Sunday, March 11, 2018

Ansel Adams Revisited

The two most pivotal things that got me started in photography many years ago were the first time I had the opportunity to use an adjustable 35mm camera, owned by my high school friend Marion (with whom I am still friends today), and seeing the work of Ansel Adams. His images of unique and beautiful places in the west were arresting and compelling. So compelling in fact that I went to his home bases of Carmel, California and Yosemite National Park to have two short stints of studying with him. Those were deeply meaningful times in my photographic journey.

When I first saw his photograph of the ancient Native American ruins at Canyon de Chelly in Arizona, I knew that someday I had to go there to see it in person.

I got that opportunity a few years later, and on my recent trip to the desert southwest I made my fourth pilgrimage to this special place. There are ruins scattered throughout Canyon de Chelly and other nearby canyons, and this one, named White House Ruin, is among the most beautiful.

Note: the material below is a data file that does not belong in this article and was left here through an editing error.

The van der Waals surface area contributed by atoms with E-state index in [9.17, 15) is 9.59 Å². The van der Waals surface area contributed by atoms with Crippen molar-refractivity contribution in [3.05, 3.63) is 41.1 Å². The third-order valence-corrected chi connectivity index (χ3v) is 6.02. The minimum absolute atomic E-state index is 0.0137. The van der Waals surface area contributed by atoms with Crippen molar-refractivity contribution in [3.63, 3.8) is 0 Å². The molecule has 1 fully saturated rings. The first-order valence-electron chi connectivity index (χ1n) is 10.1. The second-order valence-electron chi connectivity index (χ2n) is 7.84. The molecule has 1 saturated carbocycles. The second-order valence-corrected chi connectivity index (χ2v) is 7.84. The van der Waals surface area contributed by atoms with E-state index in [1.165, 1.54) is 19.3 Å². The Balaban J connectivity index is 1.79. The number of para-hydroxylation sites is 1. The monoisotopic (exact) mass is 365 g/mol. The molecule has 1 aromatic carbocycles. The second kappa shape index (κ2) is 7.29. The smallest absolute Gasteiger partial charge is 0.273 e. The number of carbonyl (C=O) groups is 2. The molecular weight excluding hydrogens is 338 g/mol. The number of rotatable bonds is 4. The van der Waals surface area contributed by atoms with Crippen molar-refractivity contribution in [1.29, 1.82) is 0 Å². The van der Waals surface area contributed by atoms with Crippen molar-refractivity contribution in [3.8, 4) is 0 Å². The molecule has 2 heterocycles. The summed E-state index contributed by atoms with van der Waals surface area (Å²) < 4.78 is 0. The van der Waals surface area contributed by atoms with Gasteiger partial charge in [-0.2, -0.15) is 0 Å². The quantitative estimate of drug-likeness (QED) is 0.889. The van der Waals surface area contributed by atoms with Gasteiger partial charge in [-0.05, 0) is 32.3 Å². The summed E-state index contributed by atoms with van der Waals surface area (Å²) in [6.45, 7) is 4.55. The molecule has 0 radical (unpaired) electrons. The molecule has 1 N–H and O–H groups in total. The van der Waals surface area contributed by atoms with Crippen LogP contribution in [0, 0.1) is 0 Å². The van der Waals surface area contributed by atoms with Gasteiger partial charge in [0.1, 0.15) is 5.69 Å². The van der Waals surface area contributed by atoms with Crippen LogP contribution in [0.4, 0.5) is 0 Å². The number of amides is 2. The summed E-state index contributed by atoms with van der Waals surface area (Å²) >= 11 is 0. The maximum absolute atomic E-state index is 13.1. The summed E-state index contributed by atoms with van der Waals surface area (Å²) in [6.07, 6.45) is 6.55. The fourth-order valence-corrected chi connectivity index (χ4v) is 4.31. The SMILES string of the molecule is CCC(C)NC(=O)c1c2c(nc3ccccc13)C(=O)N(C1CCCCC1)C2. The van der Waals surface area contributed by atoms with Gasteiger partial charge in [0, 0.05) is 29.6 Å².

Part of the beauty of this place is not only the ruins themselves, but also the dark streaks marking the cliff faces. Called Desert Varnish, the streaks are caused by mineral deposits formed over thousands of years, left behind by the evaporation of dew and water, and then polished by the winds.

While my image pales in comparison to the photographs Ansel Adams made of this place, I did make an attempt at the black and white conversion below using Lightroom. See Ansel Adams original photographs made of White House Ruin here

If you have a preference, let me know if you like the color version or the black and white version better.

1/640 sec. at f/11, ISO 400. Canon 17-40mm f/4L lens set at 19mm on Canon 5D Mark III body. Handheld.

TODAY'S QUOTE: "Some photographers take reality and impose the domination of their own thought and spirit. Others come before reality more tenderly and a photograph to them is an instrument of love and revelation."  --Ansel Adams

1 comment:

  1. I like the color version better, but then I love the red hues of southwest sandstone. I also like how the color version shows the way the dwellings blend into the natural environment. But they are both beautiful images!!